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Accounting and business valuation methods
This book explains the methods used in accounting and business valuations by using the fictional story of a new start-up business, from original concept to eventual acquisition. Enamoured with entrepreneurial spirit, a business woman buys her family’s secret salad dressing recipe from her brother and sets up a business.
Chapter 1 illustrates double entry bookkeeping and how to prepare a Trial Balance, Profit and Loss Account and Balance Sheet and also discusses the working capital cycle, asset management and how to negotiate with banks. At the forefront of this chapter is how the combination of inexperience and insufficient funds can lead to near disaster, which is clearly illustrated via the fictional story.
Chapter 2 shows how to produce a 5-year plan and discusses capital structures and the importance of getting gearing right. The fictional business woman, Amanda, raises equity through a wealthy business angel who operates as if he were a venture capital firm. This chapter discusses the basic tools of analysis to enable Amanda to assess her business and which ratios are of utmost importance in certain circumstances. Finally, Amanda is made aware that controlling cash is a key requirement in any business and why the Cash Flow Statement is probably the most important statement in a set of accounts. The reader learns the possible exit strategies for a small business in this position.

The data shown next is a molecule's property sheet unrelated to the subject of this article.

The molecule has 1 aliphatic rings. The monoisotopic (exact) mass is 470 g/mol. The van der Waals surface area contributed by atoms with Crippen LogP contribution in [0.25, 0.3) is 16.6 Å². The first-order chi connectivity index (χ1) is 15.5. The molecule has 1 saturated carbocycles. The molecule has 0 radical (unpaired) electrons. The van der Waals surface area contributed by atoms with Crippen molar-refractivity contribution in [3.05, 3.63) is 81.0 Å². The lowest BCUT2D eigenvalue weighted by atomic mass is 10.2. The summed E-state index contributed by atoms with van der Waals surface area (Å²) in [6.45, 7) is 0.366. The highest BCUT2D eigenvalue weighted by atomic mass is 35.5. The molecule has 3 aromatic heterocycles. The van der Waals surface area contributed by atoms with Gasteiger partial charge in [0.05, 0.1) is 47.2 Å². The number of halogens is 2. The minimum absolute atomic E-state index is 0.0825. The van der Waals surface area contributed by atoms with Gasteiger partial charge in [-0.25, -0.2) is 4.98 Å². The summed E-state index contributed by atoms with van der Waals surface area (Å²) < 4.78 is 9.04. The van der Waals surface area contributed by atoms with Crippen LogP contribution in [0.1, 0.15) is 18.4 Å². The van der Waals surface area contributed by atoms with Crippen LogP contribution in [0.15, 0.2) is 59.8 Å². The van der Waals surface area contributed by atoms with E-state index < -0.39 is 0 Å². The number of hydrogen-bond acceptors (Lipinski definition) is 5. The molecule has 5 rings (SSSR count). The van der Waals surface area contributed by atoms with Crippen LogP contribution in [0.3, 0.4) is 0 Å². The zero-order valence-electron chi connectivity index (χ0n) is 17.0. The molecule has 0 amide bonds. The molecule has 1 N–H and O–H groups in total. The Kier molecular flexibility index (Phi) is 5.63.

Chapter 3 covers financial reporting and the International Financial Reporting Standards (IFRS) used by quoted companies that replaced UK GAAP (generally
accepted accounting principles). We see that the Profit and Loss Account is replaced by an Income Statement and that the Balance Sheet and Cash Flow Statement use different terminology and have a different format than before. We discuss the essential changes from UK GAAP to IFRS being the move away from historical cost accounting to fair value accounting and how the new system is less prudent than the old.
In Chapter 4, Amanda receives a telephone call that leads to the sale of her business and a new company is set up by her acquirer. She becomes a director of the new company: after all taxes are paid she has over £1 million in the bank and considers building an external portfolio. This chapter illustrates how IFRS accounts might be interpreted and how such evaluations can sometimes give the assessor a small advantage in the market place. Different methods used to value companies are illustrated. Four case studies featuring real events and real company accounts illustrate the points made in this chapter.